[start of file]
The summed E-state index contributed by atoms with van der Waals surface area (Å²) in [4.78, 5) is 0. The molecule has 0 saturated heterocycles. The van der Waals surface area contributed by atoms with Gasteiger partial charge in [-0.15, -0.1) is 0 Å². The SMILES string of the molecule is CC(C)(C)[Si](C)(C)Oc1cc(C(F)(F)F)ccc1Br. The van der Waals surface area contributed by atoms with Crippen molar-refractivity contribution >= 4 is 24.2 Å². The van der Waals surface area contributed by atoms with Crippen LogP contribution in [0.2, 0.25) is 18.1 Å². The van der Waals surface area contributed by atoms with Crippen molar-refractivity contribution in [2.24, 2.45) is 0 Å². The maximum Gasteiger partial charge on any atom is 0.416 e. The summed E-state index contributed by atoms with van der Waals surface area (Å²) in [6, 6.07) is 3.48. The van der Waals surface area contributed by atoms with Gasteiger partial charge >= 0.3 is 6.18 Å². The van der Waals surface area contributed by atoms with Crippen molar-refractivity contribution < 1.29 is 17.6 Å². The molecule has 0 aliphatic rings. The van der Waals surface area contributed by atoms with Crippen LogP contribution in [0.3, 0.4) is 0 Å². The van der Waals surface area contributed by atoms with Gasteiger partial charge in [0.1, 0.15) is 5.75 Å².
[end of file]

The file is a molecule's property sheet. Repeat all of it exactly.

The summed E-state index contributed by atoms with van der Waals surface area (Å²) in [4.78, 5) is 0. The molecule has 0 saturated heterocycles. The van der Waals surface area contributed by atoms with Gasteiger partial charge in [-0.15, -0.1) is 0 Å². The SMILES string of the molecule is CC(C)(C)[Si](C)(C)Oc1cc(C(F)(F)F)ccc1Br. The van der Waals surface area contributed by atoms with Crippen molar-refractivity contribution >= 4 is 24.2 Å². The van der Waals surface area contributed by atoms with Crippen LogP contribution in [0.2, 0.25) is 18.1 Å². The van der Waals surface area contributed by atoms with Crippen molar-refractivity contribution in [2.24, 2.45) is 0 Å². The maximum Gasteiger partial charge on any atom is 0.416 e. The summed E-state index contributed by atoms with van der Waals surface area (Å²) in [6, 6.07) is 3.48. The van der Waals surface area contributed by atoms with Gasteiger partial charge >= 0.3 is 6.18 Å². The van der Waals surface area contributed by atoms with Crippen molar-refractivity contribution < 1.29 is 17.6 Å². The molecule has 0 aliphatic rings. The van der Waals surface area contributed by atoms with Crippen LogP contribution in [0.3, 0.4) is 0 Å². The van der Waals surface area contributed by atoms with Gasteiger partial charge in [0.1, 0.15) is 5.75 Å².